One solution, under investigation by a team at the University of California, Santa Cruz, involves building miniature "refrigerators" on the surface of a chip. Ari Shakouri and his team of electrical engineers build miniature cooling towers, each only a tenth as thick as a human hair, out of 200 alternating layers of silicon and a silicon-germanium-carbon compound. When a current runs through the stack, high-energy (or "hot") electrons pass through, but cold, low-energy electrons stay inside, cooling the surface of the stack.
So far, Shakouri has used the "refrigerators" to cool a chip about by about 13 degrees Fahrenheit. To be useful commercially, they'll need to chill things out at least three times that much, but Shakouri is confident that will happen. "We hope to improve efficiency to the point where these will replace conventional cooling materials," he says.
Other scientists aren't giving up on the use of fans. At the University of Colorado at Boulder, members of the Microelectromechanical Systems team have designed microscopic rotors, each with eight blades less than half a millimeter in length. Entire fields of the microfans could sit directly on the surface of a chip, working together to drive temperatures down.
Another good way to cut chip temperatures is to reduce the amount of power they use--a strategy that has the added benefit of squeezing more operating time out of batteries.
In mid-October, IBM unveiled a chip, the PowerPC 405LP, which can conserve power by shutting off portions of the chip that aren't in use. The company says the chip could lead to battery-powered portable consumer electronics that consume only a tenth of the power they do today.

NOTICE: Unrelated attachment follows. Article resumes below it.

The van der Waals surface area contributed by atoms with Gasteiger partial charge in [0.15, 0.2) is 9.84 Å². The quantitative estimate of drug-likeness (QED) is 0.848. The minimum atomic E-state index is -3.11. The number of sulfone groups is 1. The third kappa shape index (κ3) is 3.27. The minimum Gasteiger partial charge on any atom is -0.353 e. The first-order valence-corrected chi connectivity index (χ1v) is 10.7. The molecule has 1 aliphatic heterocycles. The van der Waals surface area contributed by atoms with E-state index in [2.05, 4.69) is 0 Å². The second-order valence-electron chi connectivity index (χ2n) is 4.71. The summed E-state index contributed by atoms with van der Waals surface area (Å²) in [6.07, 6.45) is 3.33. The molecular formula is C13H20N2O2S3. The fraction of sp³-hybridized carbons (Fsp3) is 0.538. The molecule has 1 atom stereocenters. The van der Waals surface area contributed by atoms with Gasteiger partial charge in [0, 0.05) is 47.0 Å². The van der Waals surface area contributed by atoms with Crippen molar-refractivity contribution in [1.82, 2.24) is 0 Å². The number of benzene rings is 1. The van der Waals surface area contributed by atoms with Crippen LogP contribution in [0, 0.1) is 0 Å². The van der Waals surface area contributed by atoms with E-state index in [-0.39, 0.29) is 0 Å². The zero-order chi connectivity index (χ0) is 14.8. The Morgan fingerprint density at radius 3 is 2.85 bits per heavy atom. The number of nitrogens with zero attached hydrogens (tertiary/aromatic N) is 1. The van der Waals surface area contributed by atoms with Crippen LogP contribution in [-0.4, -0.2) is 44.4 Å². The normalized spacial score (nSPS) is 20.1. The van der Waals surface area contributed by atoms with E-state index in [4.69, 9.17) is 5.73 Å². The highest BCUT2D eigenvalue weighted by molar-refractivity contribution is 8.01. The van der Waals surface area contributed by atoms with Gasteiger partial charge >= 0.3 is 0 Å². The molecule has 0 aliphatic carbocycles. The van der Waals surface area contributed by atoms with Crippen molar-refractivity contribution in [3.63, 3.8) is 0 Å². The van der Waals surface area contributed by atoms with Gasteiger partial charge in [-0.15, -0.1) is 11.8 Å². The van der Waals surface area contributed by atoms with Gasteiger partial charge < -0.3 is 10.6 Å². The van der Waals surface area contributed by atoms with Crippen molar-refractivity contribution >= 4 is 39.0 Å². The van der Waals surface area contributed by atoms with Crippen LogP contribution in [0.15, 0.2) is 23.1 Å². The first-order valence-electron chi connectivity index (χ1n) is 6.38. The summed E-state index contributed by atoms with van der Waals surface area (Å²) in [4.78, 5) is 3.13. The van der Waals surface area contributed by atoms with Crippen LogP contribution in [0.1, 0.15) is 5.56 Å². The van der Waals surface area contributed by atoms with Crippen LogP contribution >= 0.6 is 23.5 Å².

Let There Be Light
One of the wilder developments in chipmaking aims to shed some light on the inefficiencies of telecommunications networks.
Telecom systems use light to send signals down optical fibers, instead of electricity down wires. Currently, that light comes from light-emitting diodes, or LEDs, that are separate components from the silicon-based chips that drive them. That keeps optical circuits unnecessarily large and complex.
But now, researchers at the University of Surrey in Britain have found a way to get silicon to emit light, making it possible to build microchips smaller and more powerful than ever before. The team, led by professor Kevin Homewood, has found that zapping silicon with a boron laser creates microscopic loop-shaped defects in the surface. The enclosed area acts like a crystal, emitting light when a charge is applied to it.
Homewood says prototype chips with silicon-based LEDs are nearly as efficient as conventional LEDs, and should improve with time. An added bonus: Manufacturing of the devices can be performed with current technology, so chip factories would require minimal updating to produce them.
"Something of this nature is of high interest in the semiconductor industry," says Tim Bajarin, president of research firm Creative Strategies. "If it really will do what the researchers say, then it's a big deal."
So now that we can pack more and smaller circuits on a chip, get it to emit light, and keep the whole thing cool, what's next?
The answer is the same one that's been applied to computers since the days of the first room-sized behemoths: make them smaller. Tinier chips mean smaller, more desirable consumer electronics; more powerful PCs, since more chips can be packed in; and increased processor speed, thanks to the reduced distance that electrons need to travel from circuit to circuit.
In May, Intel researchers said they had built the world's smallest, fastest silicon transistor. At just 20 nanometers (or billionths of a meter) wide, they're 30% smaller and 25% faster than the previous record holder. Intel plans to build microprocessors containing more than a billion of the tiny devices and estimates they'll be able to build chips that run at speeds of 20 GHz by 2007.
"All the semiconductor companies are trying to shrink chips," Bajarin says. "The next generation of chips is going to be asked to do more. Anything in this space is important to watch."